Maumee native wins national teaching award - WFSB 3 Connecticut

Maumee native wins national teaching award

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Kelly Zunkiewicz Kelly Zunkiewicz
(Toledo News Now) -

A Maumee native is getting national attention for her work as a teacher in Florida.

Kelly Zunkiewicz has received the $25,000 Fishman Prize for Superlative Classroom Practice from The New Teacher Project.

Zunkiewicz teaches AP Calculus and Pre-Calculus Honors at Lennard High School in Hillsborough County, FL. She's also a math coach there.

The Fishman Prize is an annual award for teachers working in high-poverty public schools. It was awarded to Zunkiewicz and three other teachers across the country. More than 820 teachers submitted applications to the award. It's no easy task to win: 21 semi-finalists were selected and then observed at work in the classroom, and finalists were interviewed before a panel of judges.

"Kelly is masterful at diagnosing student understanding through formal and informal checks, and she asks excellent questions while never giving away an answer," said The New Teacher Project representative who observed Zunkiewicz in her classroom. "It's clear she always knows what her students know and don't know, and she focuses her lessons on pushing for full understanding."

Zunkiewicz has raised the exam passing rate in her AP Calculus class from 11 percent to 80 percent in the last year. She has also increased the number of female students in the class.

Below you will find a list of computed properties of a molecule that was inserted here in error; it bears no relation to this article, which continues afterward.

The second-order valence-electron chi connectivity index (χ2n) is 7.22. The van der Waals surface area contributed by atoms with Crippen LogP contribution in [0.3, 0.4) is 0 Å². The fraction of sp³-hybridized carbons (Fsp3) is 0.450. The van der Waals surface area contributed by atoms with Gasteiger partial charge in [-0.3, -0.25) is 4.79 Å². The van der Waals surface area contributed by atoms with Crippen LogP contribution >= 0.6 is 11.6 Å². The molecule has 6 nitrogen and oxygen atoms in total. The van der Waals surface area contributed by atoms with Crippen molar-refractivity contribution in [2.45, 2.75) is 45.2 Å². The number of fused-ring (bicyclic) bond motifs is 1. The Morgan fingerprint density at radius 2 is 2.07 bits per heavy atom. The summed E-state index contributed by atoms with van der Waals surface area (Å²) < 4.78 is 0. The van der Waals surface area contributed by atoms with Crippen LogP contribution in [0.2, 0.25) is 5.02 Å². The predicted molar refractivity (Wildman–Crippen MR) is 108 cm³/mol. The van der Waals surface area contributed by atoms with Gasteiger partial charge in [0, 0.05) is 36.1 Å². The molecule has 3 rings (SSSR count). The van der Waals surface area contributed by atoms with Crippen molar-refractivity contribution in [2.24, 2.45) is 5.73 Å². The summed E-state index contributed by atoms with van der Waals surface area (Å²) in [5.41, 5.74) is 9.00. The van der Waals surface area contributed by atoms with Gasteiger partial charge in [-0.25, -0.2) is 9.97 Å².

According to The New Teacher Project, Zunkiewicz is dedicated to improving her teaching methods. She visits other schools in the area to develop new strategies, and uses student surveys and discussions to reach decisions. She has also been named Teacher of the Year at Lennard High School.

"Students are absolutely amazing and they have so much to say, and I don't think we give them enough credit," Zunkiewicz said. "That's one thing I want to do with this Fishman Prize is to really honor my students and to make them proud, and for them to know how hard I work. I'm always learning and looking for something new. That's such a big part of life - to be a life-long learner. For them to experience that and see that and be proud, it's really been a great part of this experience."

In addition to receiving $25,000 for the Fishman Prize, Zunkiewicz and the other winners will participate in a six-week summer residency at The New Teacher Project. They'll meet education leaders and collaborate on improving their teaching and sharing their knowledge. 

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